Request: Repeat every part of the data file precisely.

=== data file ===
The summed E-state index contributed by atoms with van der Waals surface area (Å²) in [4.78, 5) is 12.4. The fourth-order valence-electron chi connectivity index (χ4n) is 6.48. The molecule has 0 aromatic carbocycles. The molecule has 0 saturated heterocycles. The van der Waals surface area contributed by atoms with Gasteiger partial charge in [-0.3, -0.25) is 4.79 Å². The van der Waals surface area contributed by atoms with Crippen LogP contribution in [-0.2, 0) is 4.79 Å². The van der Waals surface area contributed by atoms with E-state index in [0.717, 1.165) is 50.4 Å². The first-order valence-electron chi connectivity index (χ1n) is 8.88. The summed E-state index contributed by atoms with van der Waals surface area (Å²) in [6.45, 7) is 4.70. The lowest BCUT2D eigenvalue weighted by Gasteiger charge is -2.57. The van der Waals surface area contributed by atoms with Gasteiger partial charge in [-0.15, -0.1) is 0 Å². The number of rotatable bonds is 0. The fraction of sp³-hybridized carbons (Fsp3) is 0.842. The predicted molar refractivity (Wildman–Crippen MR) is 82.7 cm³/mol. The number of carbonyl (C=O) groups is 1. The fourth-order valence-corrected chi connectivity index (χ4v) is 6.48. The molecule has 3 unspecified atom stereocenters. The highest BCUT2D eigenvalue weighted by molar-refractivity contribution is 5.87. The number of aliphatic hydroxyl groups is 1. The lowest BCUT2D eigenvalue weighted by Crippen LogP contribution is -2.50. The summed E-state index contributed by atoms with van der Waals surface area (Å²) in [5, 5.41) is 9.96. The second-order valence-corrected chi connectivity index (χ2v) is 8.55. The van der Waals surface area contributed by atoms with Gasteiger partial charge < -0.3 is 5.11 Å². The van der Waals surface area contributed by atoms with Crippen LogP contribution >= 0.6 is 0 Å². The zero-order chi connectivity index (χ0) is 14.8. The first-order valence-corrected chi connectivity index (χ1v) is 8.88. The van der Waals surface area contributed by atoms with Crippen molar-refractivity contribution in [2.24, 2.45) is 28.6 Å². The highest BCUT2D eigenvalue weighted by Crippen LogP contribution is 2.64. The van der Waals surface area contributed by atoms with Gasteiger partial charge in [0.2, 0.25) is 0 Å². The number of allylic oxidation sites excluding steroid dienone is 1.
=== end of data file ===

The summed E-state index contributed by atoms with van der Waals surface area (Å²) in [4.78, 5) is 12.4. The fourth-order valence-electron chi connectivity index (χ4n) is 6.48. The molecule has 0 aromatic carbocycles. The molecule has 0 saturated heterocycles. The van der Waals surface area contributed by atoms with Gasteiger partial charge in [-0.3, -0.25) is 4.79 Å². The van der Waals surface area contributed by atoms with Crippen LogP contribution in [-0.2, 0) is 4.79 Å². The van der Waals surface area contributed by atoms with E-state index in [0.717, 1.165) is 50.4 Å². The first-order valence-electron chi connectivity index (χ1n) is 8.88. The summed E-state index contributed by atoms with van der Waals surface area (Å²) in [6.45, 7) is 4.70. The lowest BCUT2D eigenvalue weighted by Gasteiger charge is -2.57. The van der Waals surface area contributed by atoms with Gasteiger partial charge in [-0.15, -0.1) is 0 Å². The number of rotatable bonds is 0. The fraction of sp³-hybridized carbons (Fsp3) is 0.842. The predicted molar refractivity (Wildman–Crippen MR) is 82.7 cm³/mol. The number of carbonyl (C=O) groups is 1. The fourth-order valence-corrected chi connectivity index (χ4v) is 6.48. The molecule has 3 unspecified atom stereocenters. The highest BCUT2D eigenvalue weighted by molar-refractivity contribution is 5.87. The number of aliphatic hydroxyl groups is 1. The lowest BCUT2D eigenvalue weighted by Crippen LogP contribution is -2.50. The summed E-state index contributed by atoms with van der Waals surface area (Å²) in [5, 5.41) is 9.96. The second-order valence-corrected chi connectivity index (χ2v) is 8.55. The van der Waals surface area contributed by atoms with Gasteiger partial charge < -0.3 is 5.11 Å². The van der Waals surface area contributed by atoms with Crippen LogP contribution >= 0.6 is 0 Å². The zero-order chi connectivity index (χ0) is 14.8. The first-order valence-corrected chi connectivity index (χ1v) is 8.88. The van der Waals surface area contributed by atoms with Crippen molar-refractivity contribution in [2.24, 2.45) is 28.6 Å². The highest BCUT2D eigenvalue weighted by Crippen LogP contribution is 2.64. The van der Waals surface area contributed by atoms with Gasteiger partial charge in [0.2, 0.25) is 0 Å². The number of allylic oxidation sites excluding steroid dienone is 1.